Labour and Lib Dems clash over which party should be credited with getting foreign aid budget into law

Exclusive: In its final reading in the Commons, 79 Labour MPs supported the Bill - more than the Lib Dems and Tories combined

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Mary Creagh, Labour's international development spokeswoman, and a former Liberal Democrat member of the Cabinet have clashed over which party should be credited with getting a minimum foreign aid budget into law.

On Monday, the International Development Bill, which binds governments to spending at least 0.7 per cent of national income on overseas aid, has its third reading in the House of Lords. Although Lord Lawson, a chancellor under Margaret Thatcher, is expected to make one last speech against the Bill, this final debate is considered a formality before it receives Royal Assent later this month.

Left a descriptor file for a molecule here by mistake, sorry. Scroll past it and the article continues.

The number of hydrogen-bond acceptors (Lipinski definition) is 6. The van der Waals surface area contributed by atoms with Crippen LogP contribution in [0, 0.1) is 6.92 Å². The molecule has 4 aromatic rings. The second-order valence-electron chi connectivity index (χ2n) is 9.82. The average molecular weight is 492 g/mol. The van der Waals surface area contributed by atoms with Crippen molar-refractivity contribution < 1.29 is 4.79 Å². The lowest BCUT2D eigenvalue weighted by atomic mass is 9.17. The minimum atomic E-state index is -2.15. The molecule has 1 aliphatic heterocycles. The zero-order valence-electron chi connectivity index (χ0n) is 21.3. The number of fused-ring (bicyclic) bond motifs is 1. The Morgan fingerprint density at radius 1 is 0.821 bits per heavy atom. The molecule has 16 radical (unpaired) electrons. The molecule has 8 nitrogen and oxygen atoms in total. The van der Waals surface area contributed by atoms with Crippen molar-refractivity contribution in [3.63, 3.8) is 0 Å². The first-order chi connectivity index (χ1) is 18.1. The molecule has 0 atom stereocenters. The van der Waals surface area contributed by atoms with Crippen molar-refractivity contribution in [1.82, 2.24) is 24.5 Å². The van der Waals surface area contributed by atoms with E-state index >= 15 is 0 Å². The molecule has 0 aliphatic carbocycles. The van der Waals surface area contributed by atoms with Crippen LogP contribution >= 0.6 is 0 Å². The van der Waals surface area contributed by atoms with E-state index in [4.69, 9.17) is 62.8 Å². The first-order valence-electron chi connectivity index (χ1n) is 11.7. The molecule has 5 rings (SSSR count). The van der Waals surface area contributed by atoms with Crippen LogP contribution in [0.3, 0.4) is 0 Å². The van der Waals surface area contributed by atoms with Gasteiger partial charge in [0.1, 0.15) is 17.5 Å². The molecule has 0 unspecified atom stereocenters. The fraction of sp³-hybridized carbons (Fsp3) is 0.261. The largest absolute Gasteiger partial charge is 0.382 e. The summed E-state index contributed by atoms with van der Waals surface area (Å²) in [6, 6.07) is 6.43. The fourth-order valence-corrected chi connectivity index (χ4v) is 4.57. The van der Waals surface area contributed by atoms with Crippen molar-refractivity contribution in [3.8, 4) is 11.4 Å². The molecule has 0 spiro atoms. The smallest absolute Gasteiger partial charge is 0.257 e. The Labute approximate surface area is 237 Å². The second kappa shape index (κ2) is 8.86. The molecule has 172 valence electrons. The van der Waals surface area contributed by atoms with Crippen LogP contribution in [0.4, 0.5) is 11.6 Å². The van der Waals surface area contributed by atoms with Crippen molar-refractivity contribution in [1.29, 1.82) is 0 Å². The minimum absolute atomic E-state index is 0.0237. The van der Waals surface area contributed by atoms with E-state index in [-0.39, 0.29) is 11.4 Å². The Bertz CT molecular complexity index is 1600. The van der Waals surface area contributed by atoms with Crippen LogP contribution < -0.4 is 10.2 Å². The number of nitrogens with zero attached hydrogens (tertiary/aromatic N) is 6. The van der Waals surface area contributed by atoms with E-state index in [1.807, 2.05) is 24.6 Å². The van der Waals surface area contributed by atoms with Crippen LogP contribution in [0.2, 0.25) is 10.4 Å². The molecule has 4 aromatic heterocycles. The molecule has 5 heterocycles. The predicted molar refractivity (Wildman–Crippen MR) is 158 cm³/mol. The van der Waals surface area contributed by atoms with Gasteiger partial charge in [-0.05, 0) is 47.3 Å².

The Bill was drawn up by Michael Moore, the Berwickshire, Roxburgh and Selkirk MP who was secretary of state for Scotland until 2013. This is a private members' bill, so was not part of the Coalition's legislative programme.


Ms Creagh says the bill will only make it to the statute books because of Labour. Ms Creagh told The Independent on Sunday: “This Bill nearly failed because, after four years of inaction from David Cameron, Tory and Lib Dem MPs failed to turn up and vote for it in the Commons.”

In its final reading in the House of Commons, 79 Labour MPs supported the Bill - more than the Lib Dems and Tories combined - even though both their 2010 manifestos had pledged to introduce this legislation. However, the bill did pass by 146 in support to six against.


Mr Moore said: “I hope nobody will seek to take away from the cross-party support this bill has represented. The concerns of this bill are - and need to be - cross-party.”

In December, a group of Conservative MPs, led by Jacob Rees-Mogg and Philip Davies tried to scupper the bill by tabling a number of lengthy amendments so that MPs would run out of time to vote. Mr Davies spoke for more than hour, but his effort was in vain as the bill proceeded to the House of Lords.

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